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Cindy Sherman: Retrospective Paperback – September, 2000
"Neverworld Wake" by Marisha Pessl
Read the absorbing new psychological suspense thriller from acclaimed New York Times bestselling author Marisha Pessl. Pre-order today
Cindy Sherman has taken self-portraiture and masquerade to the highest heights and the campiest lows, bringing the shady ambience of B-movies to art photography while exploring the plexus of narcissism, from its silliest manifestations to its most provocative expressions. Sherman explores the implications of role-playing and fantasy, seeing and being seen, and society's perceptions of women, eroticism, and consumerism in her photographs, creating resonant images and supplying art critics with much grist for their mills. In her contribution to this retrospective volume, Amelia Jones begins with the remark that "much ink has been spilled over Cindy Sherman," and, obviously, the flow continues, but Jones, Cruz, and their colleagues provide just the sort of commentary Sherman's work demands, and the photographs themselves are engaging, both viscerally and intellectually. Sherman has been in costume before her own camera for more than 20 years, earning the right to a major traveling exhibition and speculation as to what she'll come up with next. How many selves can a self be? Stay tuned. Donna Seaman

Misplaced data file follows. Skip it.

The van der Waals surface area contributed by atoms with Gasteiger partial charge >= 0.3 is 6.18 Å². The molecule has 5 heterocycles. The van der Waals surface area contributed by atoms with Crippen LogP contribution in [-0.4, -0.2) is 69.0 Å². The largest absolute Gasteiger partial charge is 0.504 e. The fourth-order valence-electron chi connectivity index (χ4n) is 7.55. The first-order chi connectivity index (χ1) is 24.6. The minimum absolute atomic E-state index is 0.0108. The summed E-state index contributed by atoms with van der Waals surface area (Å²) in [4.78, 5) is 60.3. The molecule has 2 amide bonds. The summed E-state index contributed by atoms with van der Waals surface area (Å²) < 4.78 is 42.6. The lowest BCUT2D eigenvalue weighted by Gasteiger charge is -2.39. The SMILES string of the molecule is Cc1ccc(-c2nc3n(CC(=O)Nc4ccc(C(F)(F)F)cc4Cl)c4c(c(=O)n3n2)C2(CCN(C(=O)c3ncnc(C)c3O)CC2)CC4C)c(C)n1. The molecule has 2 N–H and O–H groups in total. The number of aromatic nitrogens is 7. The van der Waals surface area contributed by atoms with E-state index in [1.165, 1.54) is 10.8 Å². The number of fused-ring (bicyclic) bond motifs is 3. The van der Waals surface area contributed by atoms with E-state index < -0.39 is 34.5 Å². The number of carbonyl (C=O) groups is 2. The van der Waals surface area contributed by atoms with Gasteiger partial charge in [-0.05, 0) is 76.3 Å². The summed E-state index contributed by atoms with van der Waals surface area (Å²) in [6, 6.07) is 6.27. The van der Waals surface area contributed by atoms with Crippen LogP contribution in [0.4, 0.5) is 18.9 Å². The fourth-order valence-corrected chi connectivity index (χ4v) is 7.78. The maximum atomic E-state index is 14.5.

Sherman has been called the 'logical heir to Warhol' . . . the postmodern generation's answer to Ansel Adams. -- American Photo
Sherman integrates female identity, representation, contamination, and taboo. By presenting images that ask what's OK and what's not...she opens wide the Pandora's box. -- ArtForum
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If you like Sherman than this is a good book for you,though I'd suggest re-evaluating you asthetic awarness :) If your looking for great art look elsewhere. Sherman is an overhyped artist. Popular because her work fits into the politically correct agendas and philosophies of the contemporary artworld, not because the work is good. Just read one of the reviews here. The book contains some good peices, some that are atleast interesting but far to many fall into the just plain bad category as represented in this book.
While recently attending a group critique an undergradute ceramics major stated she was a "process orientated" artist(said with artsy fartsy flair to make up for the fact she really didn't have anything to show). Sherman reminds me of her, a bad contemporary cliche masking itself behind feminist artworld dogma. If thats what you want, look at Jenny Saville, atleast she is a good painter, even if her content is often trite.